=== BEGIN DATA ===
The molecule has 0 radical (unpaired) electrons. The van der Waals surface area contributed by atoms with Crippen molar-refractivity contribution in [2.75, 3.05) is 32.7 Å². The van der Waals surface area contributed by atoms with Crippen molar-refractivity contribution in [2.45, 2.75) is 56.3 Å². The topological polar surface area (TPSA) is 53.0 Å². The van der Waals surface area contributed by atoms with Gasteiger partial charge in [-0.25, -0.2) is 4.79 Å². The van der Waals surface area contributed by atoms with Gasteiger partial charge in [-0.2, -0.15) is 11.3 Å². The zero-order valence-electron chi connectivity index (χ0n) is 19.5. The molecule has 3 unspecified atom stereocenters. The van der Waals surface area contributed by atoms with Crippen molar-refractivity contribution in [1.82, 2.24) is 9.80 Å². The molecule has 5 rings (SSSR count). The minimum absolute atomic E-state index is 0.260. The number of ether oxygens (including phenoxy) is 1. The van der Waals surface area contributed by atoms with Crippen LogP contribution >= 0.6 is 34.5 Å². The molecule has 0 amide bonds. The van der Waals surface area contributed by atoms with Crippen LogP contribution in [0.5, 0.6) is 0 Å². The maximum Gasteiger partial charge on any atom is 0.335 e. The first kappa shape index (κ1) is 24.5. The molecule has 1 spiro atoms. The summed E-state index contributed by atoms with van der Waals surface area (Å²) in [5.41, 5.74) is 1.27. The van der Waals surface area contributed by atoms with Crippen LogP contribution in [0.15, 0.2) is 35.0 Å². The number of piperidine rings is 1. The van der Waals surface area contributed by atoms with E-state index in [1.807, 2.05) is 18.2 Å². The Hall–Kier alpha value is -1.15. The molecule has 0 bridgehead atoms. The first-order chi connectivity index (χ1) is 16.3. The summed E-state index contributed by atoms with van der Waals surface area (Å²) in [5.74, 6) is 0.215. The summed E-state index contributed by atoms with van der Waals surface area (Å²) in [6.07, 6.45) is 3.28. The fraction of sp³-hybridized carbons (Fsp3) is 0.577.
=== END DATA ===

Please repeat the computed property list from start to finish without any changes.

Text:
The molecule has 0 radical (unpaired) electrons. The van der Waals surface area contributed by atoms with Crippen molar-refractivity contribution in [2.75, 3.05) is 32.7 Å². The van der Waals surface area contributed by atoms with Crippen molar-refractivity contribution in [2.45, 2.75) is 56.3 Å². The topological polar surface area (TPSA) is 53.0 Å². The van der Waals surface area contributed by atoms with Gasteiger partial charge in [-0.25, -0.2) is 4.79 Å². The van der Waals surface area contributed by atoms with Gasteiger partial charge in [-0.2, -0.15) is 11.3 Å². The zero-order valence-electron chi connectivity index (χ0n) is 19.5. The molecule has 3 unspecified atom stereocenters. The van der Waals surface area contributed by atoms with Crippen molar-refractivity contribution in [1.82, 2.24) is 9.80 Å². The molecule has 5 rings (SSSR count). The minimum absolute atomic E-state index is 0.260. The number of ether oxygens (including phenoxy) is 1. The van der Waals surface area contributed by atoms with Crippen LogP contribution >= 0.6 is 34.5 Å². The molecule has 0 amide bonds. The van der Waals surface area contributed by atoms with Crippen LogP contribution in [0.5, 0.6) is 0 Å². The maximum Gasteiger partial charge on any atom is 0.335 e. The first kappa shape index (κ1) is 24.5. The molecule has 1 spiro atoms. The summed E-state index contributed by atoms with van der Waals surface area (Å²) in [5.41, 5.74) is 1.27. The van der Waals surface area contributed by atoms with Crippen LogP contribution in [0.15, 0.2) is 35.0 Å². The number of piperidine rings is 1. The van der Waals surface area contributed by atoms with E-state index in [1.807, 2.05) is 18.2 Å². The Hall–Kier alpha value is -1.15. The molecule has 0 bridgehead atoms. The first-order chi connectivity index (χ1) is 16.3. The summed E-state index contributed by atoms with van der Waals surface area (Å²) in [5.74, 6) is 0.215. The summed E-state index contributed by atoms with van der Waals surface area (Å²) in [6.07, 6.45) is 3.28. The fraction of sp³-hybridized carbons (Fsp3) is 0.577.